17th century text book
for medical practitioners

Elderberry, Traditional Remedy

This Handbook for medical practioners was written by Dr Martin Blochwich and first appeared as a collection of Latin manuscripts in 1644. Translated into English and German in 1655 and reprinted in 1677. The handbook was conceived as a reference guide for medical practioners who lived in the villages or countryside of Europe. It drew upon the existing traditional remedy works dating back to Pythagoras. Blochwich probably chose the elder tree for two reasons. Firstly, because its various components ( berries, flowers, stems, bark, roots and seeds) provided so many different recipes for treating so many illnesses. Secondly, the Elder Tree was one of the most commonly found trees in Europe.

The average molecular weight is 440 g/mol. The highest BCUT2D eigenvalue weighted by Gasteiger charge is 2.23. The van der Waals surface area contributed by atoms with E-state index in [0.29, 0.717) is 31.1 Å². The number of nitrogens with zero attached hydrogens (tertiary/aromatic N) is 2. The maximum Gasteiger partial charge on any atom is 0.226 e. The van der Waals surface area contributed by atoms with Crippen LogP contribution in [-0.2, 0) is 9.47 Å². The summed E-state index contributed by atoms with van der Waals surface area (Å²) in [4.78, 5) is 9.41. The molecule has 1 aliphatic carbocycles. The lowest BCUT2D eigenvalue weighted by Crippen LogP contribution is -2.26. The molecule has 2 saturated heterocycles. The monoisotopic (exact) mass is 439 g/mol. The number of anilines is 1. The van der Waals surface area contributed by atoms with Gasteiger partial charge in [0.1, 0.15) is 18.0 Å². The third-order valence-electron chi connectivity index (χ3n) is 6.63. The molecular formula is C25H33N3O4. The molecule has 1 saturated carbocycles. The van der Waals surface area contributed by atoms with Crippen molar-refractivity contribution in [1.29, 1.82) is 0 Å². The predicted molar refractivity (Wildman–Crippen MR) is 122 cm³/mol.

The Handbook is divided into three sections, starting with botanical identification. The second section provides instructions for the preparation and making of recipes using the Elder. The third section provides recommended treatment for many illnesses that would respond to the elder recipes.

This is one of the earliest medical text books to be printed for educational purposes during a period in European history when witchcraft was still an offence and knowledge was still the protected right of the theologian, the rich and the powerful. The newly formed British Royal Society showed their progressiveness by recommending this book in 1677.